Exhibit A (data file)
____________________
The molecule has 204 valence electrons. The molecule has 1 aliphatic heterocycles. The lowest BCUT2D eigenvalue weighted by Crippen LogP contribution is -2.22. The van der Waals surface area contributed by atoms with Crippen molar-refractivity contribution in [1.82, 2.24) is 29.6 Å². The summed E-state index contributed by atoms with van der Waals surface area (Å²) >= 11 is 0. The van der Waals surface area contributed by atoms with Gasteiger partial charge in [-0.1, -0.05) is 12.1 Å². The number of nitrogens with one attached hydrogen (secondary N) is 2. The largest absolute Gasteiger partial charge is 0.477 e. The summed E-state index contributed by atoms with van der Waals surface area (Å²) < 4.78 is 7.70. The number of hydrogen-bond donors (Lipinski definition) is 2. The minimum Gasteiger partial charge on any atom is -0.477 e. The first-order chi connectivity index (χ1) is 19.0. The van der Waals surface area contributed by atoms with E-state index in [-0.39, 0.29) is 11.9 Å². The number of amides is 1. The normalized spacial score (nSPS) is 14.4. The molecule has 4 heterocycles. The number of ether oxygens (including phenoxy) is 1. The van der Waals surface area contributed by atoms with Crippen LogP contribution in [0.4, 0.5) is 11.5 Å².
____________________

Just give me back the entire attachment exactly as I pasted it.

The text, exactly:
The molecule has 204 valence electrons. The molecule has 1 aliphatic heterocycles. The lowest BCUT2D eigenvalue weighted by Crippen LogP contribution is -2.22. The van der Waals surface area contributed by atoms with Crippen molar-refractivity contribution in [1.82, 2.24) is 29.6 Å². The summed E-state index contributed by atoms with van der Waals surface area (Å²) >= 11 is 0. The van der Waals surface area contributed by atoms with Gasteiger partial charge in [-0.1, -0.05) is 12.1 Å². The number of nitrogens with one attached hydrogen (secondary N) is 2. The largest absolute Gasteiger partial charge is 0.477 e. The summed E-state index contributed by atoms with van der Waals surface area (Å²) < 4.78 is 7.70. The number of hydrogen-bond donors (Lipinski definition) is 2. The minimum Gasteiger partial charge on any atom is -0.477 e. The first-order chi connectivity index (χ1) is 19.0. The van der Waals surface area contributed by atoms with E-state index in [-0.39, 0.29) is 11.9 Å². The number of amides is 1. The normalized spacial score (nSPS) is 14.4. The molecule has 4 heterocycles. The number of ether oxygens (including phenoxy) is 1. The van der Waals surface area contributed by atoms with Crippen LogP contribution in [0.4, 0.5) is 11.5 Å².